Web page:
Friday, June 17, 2016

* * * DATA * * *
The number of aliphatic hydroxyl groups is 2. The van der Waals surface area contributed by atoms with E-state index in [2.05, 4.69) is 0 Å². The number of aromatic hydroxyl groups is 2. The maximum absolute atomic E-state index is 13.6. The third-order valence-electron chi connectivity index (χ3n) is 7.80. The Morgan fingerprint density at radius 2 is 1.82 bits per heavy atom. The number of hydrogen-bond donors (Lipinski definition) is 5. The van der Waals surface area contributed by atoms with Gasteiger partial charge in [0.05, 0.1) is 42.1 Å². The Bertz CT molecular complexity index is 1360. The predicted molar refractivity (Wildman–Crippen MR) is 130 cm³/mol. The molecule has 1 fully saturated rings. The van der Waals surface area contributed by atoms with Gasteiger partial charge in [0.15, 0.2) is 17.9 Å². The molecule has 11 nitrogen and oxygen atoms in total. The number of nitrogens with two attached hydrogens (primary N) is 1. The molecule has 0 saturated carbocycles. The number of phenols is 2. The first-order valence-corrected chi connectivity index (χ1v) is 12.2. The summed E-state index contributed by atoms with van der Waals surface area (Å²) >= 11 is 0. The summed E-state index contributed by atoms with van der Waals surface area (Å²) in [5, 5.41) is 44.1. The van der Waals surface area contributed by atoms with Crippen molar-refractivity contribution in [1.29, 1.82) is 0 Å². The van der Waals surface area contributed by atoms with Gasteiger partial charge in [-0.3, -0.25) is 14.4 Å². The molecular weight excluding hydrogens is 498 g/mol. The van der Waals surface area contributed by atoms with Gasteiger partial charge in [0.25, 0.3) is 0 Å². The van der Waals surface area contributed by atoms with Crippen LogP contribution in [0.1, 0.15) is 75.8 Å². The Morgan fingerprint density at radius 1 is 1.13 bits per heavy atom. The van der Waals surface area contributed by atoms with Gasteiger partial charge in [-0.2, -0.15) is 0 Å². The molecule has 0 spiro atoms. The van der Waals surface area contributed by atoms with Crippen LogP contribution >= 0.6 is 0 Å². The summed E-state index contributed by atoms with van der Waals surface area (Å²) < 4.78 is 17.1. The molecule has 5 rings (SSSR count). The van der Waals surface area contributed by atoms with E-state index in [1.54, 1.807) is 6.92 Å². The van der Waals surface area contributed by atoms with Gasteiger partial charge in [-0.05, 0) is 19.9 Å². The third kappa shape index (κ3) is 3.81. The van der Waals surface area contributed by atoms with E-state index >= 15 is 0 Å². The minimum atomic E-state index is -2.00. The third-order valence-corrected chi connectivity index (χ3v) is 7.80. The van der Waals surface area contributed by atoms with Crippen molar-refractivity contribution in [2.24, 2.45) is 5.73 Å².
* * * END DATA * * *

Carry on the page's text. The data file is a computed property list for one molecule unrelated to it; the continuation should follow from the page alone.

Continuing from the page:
This article makes an important contribution to existing clinical scholarship generally, and, more specifically, to scholarship about transactional lawyering and transactional law clinics. It is one of the first articles to detail transactional clinic design and is particularly important as the number of transactional clinics continues to increase and more articles about transactional clinical scholarship are published. This article serves as a blueprint for the start or redesign of a transactional clinic. Drawing from the author’s start-up expertise, this article identifies the concepts that are unique to and essential for effective transactional clinic design. In addition to proposing best practices for transactional clinic design, this article focuses on the unique utility of transactional law clinics to teach professional development and identity to law school students — an articulated apprenticeship in the oft-cited 2007 Carnegie Foundation Report. The article demonstrates these points through an analysis of teaching law school students the reflective skill of self-regulated learning, which emphasizes for students the way they learn as opposed to what they learn.